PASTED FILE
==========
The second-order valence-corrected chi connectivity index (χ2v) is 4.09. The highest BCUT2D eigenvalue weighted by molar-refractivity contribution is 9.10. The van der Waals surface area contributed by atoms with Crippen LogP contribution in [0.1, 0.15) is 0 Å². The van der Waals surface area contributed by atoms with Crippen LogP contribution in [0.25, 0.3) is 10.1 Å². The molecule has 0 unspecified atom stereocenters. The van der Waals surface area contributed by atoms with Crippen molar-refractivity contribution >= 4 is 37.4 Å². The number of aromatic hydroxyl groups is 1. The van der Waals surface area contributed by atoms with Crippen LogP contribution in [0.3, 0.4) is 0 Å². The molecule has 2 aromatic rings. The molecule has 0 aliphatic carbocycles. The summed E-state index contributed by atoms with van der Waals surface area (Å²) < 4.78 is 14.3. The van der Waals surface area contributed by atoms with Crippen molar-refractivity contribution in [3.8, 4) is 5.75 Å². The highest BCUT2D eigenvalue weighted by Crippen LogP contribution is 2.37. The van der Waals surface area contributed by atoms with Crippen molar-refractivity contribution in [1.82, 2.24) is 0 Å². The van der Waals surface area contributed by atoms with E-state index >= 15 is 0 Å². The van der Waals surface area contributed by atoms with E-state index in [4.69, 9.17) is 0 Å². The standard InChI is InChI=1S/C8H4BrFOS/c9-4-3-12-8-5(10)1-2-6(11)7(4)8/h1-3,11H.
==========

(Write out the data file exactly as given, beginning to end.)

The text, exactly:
The second-order valence-corrected chi connectivity index (χ2v) is 4.09. The highest BCUT2D eigenvalue weighted by molar-refractivity contribution is 9.10. The van der Waals surface area contributed by atoms with Crippen LogP contribution in [0.1, 0.15) is 0 Å². The van der Waals surface area contributed by atoms with Crippen LogP contribution in [0.25, 0.3) is 10.1 Å². The molecule has 0 unspecified atom stereocenters. The van der Waals surface area contributed by atoms with Crippen molar-refractivity contribution >= 4 is 37.4 Å². The number of aromatic hydroxyl groups is 1. The van der Waals surface area contributed by atoms with Crippen LogP contribution in [0.3, 0.4) is 0 Å². The molecule has 2 aromatic rings. The molecule has 0 aliphatic carbocycles. The summed E-state index contributed by atoms with van der Waals surface area (Å²) < 4.78 is 14.3. The van der Waals surface area contributed by atoms with Crippen molar-refractivity contribution in [3.8, 4) is 5.75 Å². The highest BCUT2D eigenvalue weighted by Crippen LogP contribution is 2.37. The van der Waals surface area contributed by atoms with Crippen molar-refractivity contribution in [1.82, 2.24) is 0 Å². The van der Waals surface area contributed by atoms with E-state index >= 15 is 0 Å². The van der Waals surface area contributed by atoms with E-state index in [4.69, 9.17) is 0 Å². The standard InChI is InChI=1S/C8H4BrFOS/c9-4-3-12-8-5(10)1-2-6(11)7(4)8/h1-3,11H.